Table 4.2Details of included studies of caseload midwifery model

TrialDescription of caseload midwifery practiceRoutine antenatal visits by doctorSetting for intrapartum careSystem for maternal transfer to obstetric teamMaternal transfer to obstetric team in midwife-managed groupRestriction of medication and technologyPostnatal visits at home by caseload midwives*Control group
Turnbull et al. (1996)110
Named midwife responsible for woman’s care from booking until discharge to health visitor. Back-up by associate midwife if not available. Implemented within a new midwifery development unitNo.
Referred to obstetrician as necessary
Birthing room in midwifery development unit (alongside)Not describedOverall – 32.8% (permanently transferred)NoYesShared care provided by GP, a variety of midwives and obstetricians based in antenatal clinic, delivery suite and postnatal ward with community midwives providing postnatal care at home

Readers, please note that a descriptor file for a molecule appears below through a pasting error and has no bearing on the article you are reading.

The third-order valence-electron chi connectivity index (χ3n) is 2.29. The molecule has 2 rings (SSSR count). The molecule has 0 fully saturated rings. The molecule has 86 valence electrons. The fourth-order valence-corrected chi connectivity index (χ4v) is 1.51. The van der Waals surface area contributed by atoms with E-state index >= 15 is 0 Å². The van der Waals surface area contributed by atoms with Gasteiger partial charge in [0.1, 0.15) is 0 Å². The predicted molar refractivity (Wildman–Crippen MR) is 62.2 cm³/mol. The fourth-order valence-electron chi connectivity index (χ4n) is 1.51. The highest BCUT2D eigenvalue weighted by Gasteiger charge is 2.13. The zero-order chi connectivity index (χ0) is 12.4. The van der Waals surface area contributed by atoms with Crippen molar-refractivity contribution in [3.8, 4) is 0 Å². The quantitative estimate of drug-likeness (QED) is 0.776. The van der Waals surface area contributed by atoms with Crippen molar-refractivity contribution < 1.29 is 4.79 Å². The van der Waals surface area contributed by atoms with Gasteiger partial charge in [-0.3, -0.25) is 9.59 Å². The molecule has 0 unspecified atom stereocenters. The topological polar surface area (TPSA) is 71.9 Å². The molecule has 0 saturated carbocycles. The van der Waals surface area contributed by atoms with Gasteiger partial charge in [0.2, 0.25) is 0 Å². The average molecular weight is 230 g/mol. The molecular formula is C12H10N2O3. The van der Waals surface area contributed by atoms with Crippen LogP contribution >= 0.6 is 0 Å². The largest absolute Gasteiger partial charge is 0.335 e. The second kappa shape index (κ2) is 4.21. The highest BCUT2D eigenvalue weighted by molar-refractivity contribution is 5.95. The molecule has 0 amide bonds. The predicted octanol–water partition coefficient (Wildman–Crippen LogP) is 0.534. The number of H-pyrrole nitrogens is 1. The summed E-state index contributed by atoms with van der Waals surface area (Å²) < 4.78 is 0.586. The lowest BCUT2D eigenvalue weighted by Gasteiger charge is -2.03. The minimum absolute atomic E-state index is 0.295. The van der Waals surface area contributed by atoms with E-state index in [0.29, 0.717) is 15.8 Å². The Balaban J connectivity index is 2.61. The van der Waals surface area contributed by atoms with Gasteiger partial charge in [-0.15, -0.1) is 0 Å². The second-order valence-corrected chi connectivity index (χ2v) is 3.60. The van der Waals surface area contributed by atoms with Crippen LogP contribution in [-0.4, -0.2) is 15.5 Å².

North Staffordshire Changing Childbirth Research Team (2000)97
One GP-attached community midwife with a caseload of 35–40 women. Caseload midwives worked in pairs or threes to provide 24 hour coverScheduled in to the shared care systemTraditional hospital setting, but caseload midwives did provide home assessment for women in early labourNot describedNot reportedNoYesCommunity midwives part of team providing shared care to women alongside the woman’s GP and hospital-based obstetricians and midwives

From: 4, Care throughout labour

Cover of Intrapartum Care
Intrapartum Care: Care of Healthy Women and Their Babies During Childbirth.
NICE Clinical Guidelines, No. 55.
National Collaborating Centre for Women's and Children's Health (UK).
London: RCOG Press; 2007 Sep.
Copyright © 2007, National Collaborating Centre for Women’s and Children’s Health.

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